My retirement from sports

Al Bundy once had 4 touchdowns in one game. Hank Hill won the Big 8 Championship. Michael Jordan won 7 Pro championships.

What is that you say? He only won 6? While it is true that he won 6 with the Bulls, he won another in the movie “Space Jam.” While he will not get an Oscar or an official championship ring for that victory, all of us in our mind are fictional champions, so why not count the lesser known victories?

The reason I suspect that Michael Jordan does not get credit for that victory is because when all was said and done, that championship belongs to Bill Murray. What eluded Bill Murray in “Caddyshack,” finally became his in “Space Jam.” Bill Murray did what Michael Jordan failed to do…go out on top.

Michael Jordan retired, but came back, a shell of his former self (although still better than almost anyone else). Bill Murray blew out his knee, but went out a winner. Not since John Elway has a player been able to ride off into the sunset and stay there.

I think about these things not only because the idle mind is the devil’s playground, and I sometimes become an amusement park. I wonder if the world understand how difficult it is to be sports hero, even in one’s own mind.

I had 8 sacks in an elementary school football game. Then the bell rang, and it was time for school. No statistics were kept, it was not videotaped, and history books will not reflect this achievement. I worry about this because as I get older, my chances for heroics get slimmer and slimmer as my tv-watching waistline gets fatter and fatter (although still able to be hidden by clothing).

When I turned 26, a group of 6 of us were playing soccer. At that moment a pair of 8 year old boys, Geo and Jose, wanted to play. We let them join us, but these kids were not kids. They were little Pele’s in training. I played goalie so I could relax in the sun while everyone else chased the soccerball, until Geo came up to me. “Mr. Eric, sir, may I play goalie.” I let him. He told me to guard Jose.

At this point I had a dilemma. If I succeeded in taking the ball away ( 50/50 chance at best) from Jose, then I was a bully. If I failed to take the ball away, I would need years of therapy for being “schooled” by an 8 year old kid. So I did what any fictional hero would do. I negotiated. “Look Jose. I’m tired, and I worked hard all week. My friend over there is your teammate Uri. Pass him the ball. Good boy. Now go run along.” I then told Geo to get out in the field, and my friend yelled “Way to play defense.”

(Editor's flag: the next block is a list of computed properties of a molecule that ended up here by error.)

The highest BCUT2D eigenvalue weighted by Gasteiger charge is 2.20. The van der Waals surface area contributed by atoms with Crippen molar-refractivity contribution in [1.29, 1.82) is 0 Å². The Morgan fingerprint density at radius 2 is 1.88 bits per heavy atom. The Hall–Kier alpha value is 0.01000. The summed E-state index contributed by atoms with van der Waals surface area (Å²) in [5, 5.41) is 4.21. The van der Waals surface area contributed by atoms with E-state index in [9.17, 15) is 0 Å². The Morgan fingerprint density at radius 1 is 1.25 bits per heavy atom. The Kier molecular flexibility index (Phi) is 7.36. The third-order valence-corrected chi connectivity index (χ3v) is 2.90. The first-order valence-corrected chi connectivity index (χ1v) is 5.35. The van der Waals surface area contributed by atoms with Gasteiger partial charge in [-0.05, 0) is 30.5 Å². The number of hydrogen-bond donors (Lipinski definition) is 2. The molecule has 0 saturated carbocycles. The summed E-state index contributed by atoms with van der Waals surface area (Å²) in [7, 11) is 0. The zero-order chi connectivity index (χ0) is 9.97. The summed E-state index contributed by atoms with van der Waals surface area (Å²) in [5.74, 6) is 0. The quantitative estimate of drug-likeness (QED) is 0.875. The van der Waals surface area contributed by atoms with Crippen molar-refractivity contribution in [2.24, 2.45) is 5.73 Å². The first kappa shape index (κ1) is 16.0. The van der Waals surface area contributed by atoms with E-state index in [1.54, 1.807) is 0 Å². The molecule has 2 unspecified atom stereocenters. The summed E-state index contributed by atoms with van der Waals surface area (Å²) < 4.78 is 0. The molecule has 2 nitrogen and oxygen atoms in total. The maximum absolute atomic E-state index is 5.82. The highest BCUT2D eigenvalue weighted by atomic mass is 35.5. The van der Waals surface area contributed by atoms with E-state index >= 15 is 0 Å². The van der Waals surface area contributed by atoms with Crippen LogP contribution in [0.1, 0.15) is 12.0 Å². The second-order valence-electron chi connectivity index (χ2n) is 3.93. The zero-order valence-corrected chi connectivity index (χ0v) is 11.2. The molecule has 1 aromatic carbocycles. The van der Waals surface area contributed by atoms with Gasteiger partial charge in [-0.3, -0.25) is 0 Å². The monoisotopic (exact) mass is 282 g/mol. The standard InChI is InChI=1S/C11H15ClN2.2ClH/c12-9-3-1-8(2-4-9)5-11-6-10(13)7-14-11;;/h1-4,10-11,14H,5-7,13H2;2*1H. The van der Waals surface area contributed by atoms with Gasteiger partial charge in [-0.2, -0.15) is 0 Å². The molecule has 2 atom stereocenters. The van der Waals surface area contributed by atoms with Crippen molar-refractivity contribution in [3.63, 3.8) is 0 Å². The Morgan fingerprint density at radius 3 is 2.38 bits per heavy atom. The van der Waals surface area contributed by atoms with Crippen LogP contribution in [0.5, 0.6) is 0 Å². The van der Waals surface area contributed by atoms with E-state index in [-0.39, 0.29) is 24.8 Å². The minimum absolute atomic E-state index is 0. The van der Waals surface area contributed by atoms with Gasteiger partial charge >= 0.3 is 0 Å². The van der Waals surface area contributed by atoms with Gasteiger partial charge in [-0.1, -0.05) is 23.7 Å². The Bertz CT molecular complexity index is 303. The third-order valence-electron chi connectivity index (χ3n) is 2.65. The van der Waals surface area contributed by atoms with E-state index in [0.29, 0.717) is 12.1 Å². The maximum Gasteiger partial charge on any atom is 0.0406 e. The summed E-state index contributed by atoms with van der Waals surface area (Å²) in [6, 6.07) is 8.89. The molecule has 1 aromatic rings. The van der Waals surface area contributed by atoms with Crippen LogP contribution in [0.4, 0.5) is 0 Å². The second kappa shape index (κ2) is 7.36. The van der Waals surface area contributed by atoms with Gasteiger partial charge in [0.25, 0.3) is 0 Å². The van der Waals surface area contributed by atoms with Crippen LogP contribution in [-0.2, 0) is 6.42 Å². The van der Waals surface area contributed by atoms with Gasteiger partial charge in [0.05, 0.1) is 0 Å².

At age 31, I realized I did not have what it took to be a softball God. Realizing that the only thing heavier than the bat were my eyelids due to the previous night’s carousing, I did what all great fictional athletes do. I negotiated. I yelled out “Phony mound conference!” and went to talk to the pitcher. When I told the pitcher I wanted to discuss strategy, he replied “You’re the batter on the opposing team.” I then explained my point of view. “Look. I’m tired. I was up ’till 5am last night. I see 4 balls coming at me. I swing at the middle one which is red. That would be ball 2 1/2. Now I am totally glazed over, so here is what you need to do. Pitch it low and outside, and walk me. I will probably get into a double play when the next guy bats. However, if you pitch strikes, and somehow I hit the ball, we are all going to have to run. I am over 30. I don’t need that.”

The umpire demanded play resume, and despite my pretending to throw the bat down and recharge the mound, I was out of stalling tactics. Desperation set in. I asked the pitcher one final question. “Did you ever see that X-rated adult video with Bea Arthur in it? It’s called Golden Showers with the Golden Girls.” As my own teammates cringed, the pitcher winced, and the Umpire threatened to remove me from the game for “not breaking the rules, but something vile.” The pitcher was so distraught that he threw the worst 4 pitches in the history of my softball career. Like Babe Ruth, I called my (un)intentional walk to 1st base in advance.

There are days when I think I could come back. Evander Holyfield did. Some people never retire. Maybe I could go out on top. I could be Bill Murray.

I continue to play due to my love of the games, although it seems much easier on Sega. My kids will know about my 8 sacks in one game. I will show them the autographed football that I bought somewhere. It is the same size as a regulation football, with a prettier Hawaiian red, yellow and blue design.

I might need 2 or 3 years to rest up between games, but if Minny Minoso can play at age 80, I can come back again and play again before then.

I am not retired. I am just taking a break. The Olympic games in 2012. I will be ready. My remote has already been polished and new batteries have been put inside it. I only hope the chips and soda in my earthquake kit will have held up as well as I have.

Put me in Coach. Someday. I am ready to play. Well not ready…but getting there.


3 Responses to “My retirement from sports”

  1. Thanks for sharing this information. Really is pack with new knowledge. Keep them coming.

  2. Shooter says:

    This July, if you really want a vicarious sports thrill, watch a stage or two of the Tour de France with me. I’ll probably watch with my bike shorts, jersey, and biking shoes on.

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